How do comparison sites make money?
Comparison sites are very often the first port of call for the majority of consumers seeking the best deals on everyday financial products like insurance.
Statistics indicate that 75% of 35 to 44 years olds and between 58% and 67% of all other age groups in the UK use comparison sites.
However, despite sites like moneysupermarket.com havinig being around for nearly 30 years, most of us are blissfully unaware if we’re truly getting the best deals or how comparison sites actually make their money.
What is a price comparison site and how do they work?
A price comparison site is what consumers use to compare the price of services or goods. Most sites primarily compare the cost of financial products like insurance, loans, credit cards or utility company tariffs.
Comparison websites are popular as they save consumers valuable time and money. They're quick and easy solutions for comparing competitive quotes online without having to individually and painstakingly apply to each service or product provider for one single quote at a time.
How do price comparison sites earn money?
Unlike an insurance broker where you may have to pay a direct fee for employing their services, price comparison sites do not charge you for using them at all.
Instead, they typically make their money through affiliate commissions they receive from the companies using their site to sell their products or services.
Some websites additionally earn money from paid advertising or by specifically promoting certain sellers on their websites.
What does affiliate mean?
Affiliate means that a person or organisation is connected to another person or organisation in some way, usually financially.
Affiliate programs between comparison sites and the vendors enable a comparison site to earn a commission (fee) from a vendor when a consumer visits the vendor’s website and/or makes a purchase, depending on the affiliate agreement.
How much an affiliate vendor pays is usually determined by the amount of people who visit their website or make a purchase as a direct result of clicking on a link on a comparison site that directs a customer to the affiliate’s own website.
For example, if a consumer searches for car insurance quotes on a site and selects one of the quotes generated, this will then take them to the car insurance provider’s website to complete a purchase. A consumer clicking on a link to a vendor’s website will be confirmed to the comparison site through their website analytics so they know how much to charge their affiliate, based on the volume of visits and any resulting purchases.
Comparison site consumer behaviour is recorded and stored by website cookies.
What are some of the best price comparison websites?
According to moneysavingexpert.com, some of the best price comparison websites are:
We feel we should mention that Martin Lewis’s Moneysavingexpert.com website is part of the Moneysupermarket Group.
Owned by Admiral Group, the parent company of Admiral Insurance and other less well known insurers.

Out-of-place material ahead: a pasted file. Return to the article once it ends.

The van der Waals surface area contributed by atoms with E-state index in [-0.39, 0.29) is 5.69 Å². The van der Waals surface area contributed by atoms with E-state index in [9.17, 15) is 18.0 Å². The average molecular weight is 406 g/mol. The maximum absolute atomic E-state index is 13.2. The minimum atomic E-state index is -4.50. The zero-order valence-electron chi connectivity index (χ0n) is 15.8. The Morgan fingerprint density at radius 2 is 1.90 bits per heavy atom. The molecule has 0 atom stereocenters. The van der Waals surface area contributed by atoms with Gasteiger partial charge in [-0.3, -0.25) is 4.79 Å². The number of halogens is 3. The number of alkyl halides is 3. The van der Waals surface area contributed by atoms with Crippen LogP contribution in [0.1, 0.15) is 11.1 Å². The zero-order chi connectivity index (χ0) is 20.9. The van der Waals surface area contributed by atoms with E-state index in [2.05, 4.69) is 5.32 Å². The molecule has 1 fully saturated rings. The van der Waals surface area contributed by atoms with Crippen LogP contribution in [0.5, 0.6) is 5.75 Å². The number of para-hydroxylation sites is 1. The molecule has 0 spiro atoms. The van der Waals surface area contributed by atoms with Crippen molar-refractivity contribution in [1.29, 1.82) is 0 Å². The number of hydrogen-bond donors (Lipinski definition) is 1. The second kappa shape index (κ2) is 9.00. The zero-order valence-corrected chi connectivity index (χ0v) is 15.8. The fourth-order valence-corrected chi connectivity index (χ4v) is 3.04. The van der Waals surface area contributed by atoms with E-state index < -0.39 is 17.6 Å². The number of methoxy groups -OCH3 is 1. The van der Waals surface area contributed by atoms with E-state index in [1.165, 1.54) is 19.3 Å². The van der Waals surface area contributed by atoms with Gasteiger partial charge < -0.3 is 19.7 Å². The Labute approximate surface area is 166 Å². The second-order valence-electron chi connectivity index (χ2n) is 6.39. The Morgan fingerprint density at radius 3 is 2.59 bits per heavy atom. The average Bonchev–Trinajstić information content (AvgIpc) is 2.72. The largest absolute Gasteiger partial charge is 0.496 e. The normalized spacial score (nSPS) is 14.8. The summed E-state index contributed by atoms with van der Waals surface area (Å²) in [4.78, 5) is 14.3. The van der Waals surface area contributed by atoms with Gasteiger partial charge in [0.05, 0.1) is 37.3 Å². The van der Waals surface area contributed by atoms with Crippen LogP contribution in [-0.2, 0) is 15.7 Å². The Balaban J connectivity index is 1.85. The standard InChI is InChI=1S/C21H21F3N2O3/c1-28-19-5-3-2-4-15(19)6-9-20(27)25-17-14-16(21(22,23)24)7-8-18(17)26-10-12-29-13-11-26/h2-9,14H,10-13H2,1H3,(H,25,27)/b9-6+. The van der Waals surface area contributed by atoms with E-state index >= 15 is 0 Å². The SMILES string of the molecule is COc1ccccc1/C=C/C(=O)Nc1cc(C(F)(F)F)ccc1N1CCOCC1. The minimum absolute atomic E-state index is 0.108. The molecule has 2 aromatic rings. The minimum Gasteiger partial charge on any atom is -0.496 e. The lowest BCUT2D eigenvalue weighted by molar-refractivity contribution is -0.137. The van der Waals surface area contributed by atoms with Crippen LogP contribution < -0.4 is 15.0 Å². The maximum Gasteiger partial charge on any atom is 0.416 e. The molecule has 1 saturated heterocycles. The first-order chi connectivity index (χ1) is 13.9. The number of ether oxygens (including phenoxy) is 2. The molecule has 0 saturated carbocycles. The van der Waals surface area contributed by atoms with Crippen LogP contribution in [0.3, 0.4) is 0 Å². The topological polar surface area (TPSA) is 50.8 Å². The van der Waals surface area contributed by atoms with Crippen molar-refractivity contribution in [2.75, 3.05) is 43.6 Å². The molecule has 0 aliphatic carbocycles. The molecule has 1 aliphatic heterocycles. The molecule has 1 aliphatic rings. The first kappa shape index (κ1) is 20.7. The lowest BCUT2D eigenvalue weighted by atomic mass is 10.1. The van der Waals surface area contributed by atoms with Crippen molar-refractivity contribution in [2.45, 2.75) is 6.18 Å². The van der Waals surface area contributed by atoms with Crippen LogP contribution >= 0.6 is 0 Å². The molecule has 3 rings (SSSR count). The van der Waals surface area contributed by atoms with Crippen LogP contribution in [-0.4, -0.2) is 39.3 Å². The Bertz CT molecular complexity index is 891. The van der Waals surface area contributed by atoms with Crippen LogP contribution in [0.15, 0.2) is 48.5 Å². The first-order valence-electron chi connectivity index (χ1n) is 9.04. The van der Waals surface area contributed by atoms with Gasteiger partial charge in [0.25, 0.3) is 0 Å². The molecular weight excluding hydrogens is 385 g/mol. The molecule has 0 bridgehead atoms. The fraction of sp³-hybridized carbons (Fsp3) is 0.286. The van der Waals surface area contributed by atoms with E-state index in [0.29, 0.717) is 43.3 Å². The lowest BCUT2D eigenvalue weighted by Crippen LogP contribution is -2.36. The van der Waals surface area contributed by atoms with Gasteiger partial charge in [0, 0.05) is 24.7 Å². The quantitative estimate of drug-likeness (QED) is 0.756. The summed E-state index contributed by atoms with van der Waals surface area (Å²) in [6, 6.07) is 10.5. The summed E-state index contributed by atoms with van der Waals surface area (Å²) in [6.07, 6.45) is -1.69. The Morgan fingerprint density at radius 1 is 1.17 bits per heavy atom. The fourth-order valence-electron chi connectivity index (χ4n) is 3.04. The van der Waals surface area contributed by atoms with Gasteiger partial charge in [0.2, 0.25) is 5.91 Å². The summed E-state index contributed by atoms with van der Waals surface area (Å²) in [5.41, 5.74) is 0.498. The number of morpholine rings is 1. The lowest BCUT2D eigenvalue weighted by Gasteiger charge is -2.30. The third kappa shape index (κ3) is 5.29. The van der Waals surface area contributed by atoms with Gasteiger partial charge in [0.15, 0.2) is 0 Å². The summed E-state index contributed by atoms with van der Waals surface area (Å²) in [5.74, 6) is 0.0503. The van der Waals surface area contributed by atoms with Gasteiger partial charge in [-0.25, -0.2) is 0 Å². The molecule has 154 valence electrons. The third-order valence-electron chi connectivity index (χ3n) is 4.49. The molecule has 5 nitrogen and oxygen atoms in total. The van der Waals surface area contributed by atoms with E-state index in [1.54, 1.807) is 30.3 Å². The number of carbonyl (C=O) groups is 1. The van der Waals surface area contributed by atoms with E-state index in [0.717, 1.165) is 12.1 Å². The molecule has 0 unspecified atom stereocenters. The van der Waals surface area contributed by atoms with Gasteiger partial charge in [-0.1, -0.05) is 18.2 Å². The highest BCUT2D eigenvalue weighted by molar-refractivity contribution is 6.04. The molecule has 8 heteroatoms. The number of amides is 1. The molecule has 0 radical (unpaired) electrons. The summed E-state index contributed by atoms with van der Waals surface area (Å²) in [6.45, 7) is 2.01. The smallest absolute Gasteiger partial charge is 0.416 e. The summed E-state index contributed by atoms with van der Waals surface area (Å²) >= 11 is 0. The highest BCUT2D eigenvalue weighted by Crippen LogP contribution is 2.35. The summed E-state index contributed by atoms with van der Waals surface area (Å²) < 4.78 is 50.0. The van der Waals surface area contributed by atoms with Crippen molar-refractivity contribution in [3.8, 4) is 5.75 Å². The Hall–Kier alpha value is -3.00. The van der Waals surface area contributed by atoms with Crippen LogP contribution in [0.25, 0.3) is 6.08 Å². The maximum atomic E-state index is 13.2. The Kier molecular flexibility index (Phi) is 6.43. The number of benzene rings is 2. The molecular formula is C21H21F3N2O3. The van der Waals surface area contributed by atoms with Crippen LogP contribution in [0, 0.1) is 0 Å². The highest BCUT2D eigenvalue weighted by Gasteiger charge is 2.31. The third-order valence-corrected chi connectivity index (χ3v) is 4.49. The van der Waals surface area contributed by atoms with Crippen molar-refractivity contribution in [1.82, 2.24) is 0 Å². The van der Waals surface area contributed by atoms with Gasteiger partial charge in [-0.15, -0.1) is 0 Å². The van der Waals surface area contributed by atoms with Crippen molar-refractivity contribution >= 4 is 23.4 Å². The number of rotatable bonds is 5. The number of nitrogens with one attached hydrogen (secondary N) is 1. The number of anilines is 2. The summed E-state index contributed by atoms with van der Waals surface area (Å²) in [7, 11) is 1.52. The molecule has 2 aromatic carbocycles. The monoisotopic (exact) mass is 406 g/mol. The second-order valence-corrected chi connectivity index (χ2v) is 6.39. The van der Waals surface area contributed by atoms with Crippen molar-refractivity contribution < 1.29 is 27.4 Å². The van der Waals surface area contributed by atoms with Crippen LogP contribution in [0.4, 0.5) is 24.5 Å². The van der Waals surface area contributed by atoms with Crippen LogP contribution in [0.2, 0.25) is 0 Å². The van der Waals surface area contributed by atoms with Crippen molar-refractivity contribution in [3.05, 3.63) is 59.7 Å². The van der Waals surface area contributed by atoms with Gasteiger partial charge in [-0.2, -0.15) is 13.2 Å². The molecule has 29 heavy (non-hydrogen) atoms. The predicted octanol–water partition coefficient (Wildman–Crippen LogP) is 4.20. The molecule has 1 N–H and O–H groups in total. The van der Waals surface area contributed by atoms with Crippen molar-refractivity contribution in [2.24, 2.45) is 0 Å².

Owned by BGL Group who are also the insurer brands Budget Insurance, Dial Direct, Beagle Street and FiftyLife.
A majority shareholding in this company was recently bought by Future plc, Britain’s biggest magazine publisher (who has far too many brands to mention). Before Future’s acquisition, Goco owned gocompare.com which was also the company behind insurance companies Direct Line, eSure and Sheilas' Wheels. Notably, the former chairman of Goco, Sir Peter Wood, is still a 6% shareholder in Future plc and we note that eSure and Sheilas' Wheels are still affiliates on this popular comparison site.
Owned by Seopa who partnered up with cover4insurance.com in 2019.
To get the best deal, you should go on more than one comparison site as different sites have different affiliates and some will of course heavily promote their own subsidiary insurance companies by putting them at the top of the quote list.
What can you buy on price comparison websites?
You can predominantly buy the following products or services from the main price comparison websites:
- Insurance (car, home, life, etc)
- Personal loans and mortgages
- Bank accounts and overdrafts
- Credit cards
- Broadband, TV & phone
- Energy tariffs
How long does it take comparison sites to receive commission?
We can’t specifically state how long it takes before comparison sites receive a commission as it depends on the referral cookie’s lifetime, but according to similarweb.com, an average payout is generally 2 to 3 months after an affiliate program commences.
Advantages and disadvantages of comparison sites
To sum up, below is a brief summary of the pros and cons of using price comparison sites:
Speed: they’re an easy way to generate a large volume of quotes very quickly
Fees: the insurers pay to be on these sites & costs can be absorbed by policy/add-ons
Money: comparing quotes can help get you a better deal and save costs
Absent deals: not all insurers are on comparison sites so you could miss out
Choice: easy access to a wide variety of companies and deals
Generic: policies may not be tailored to your individual needs and circumstances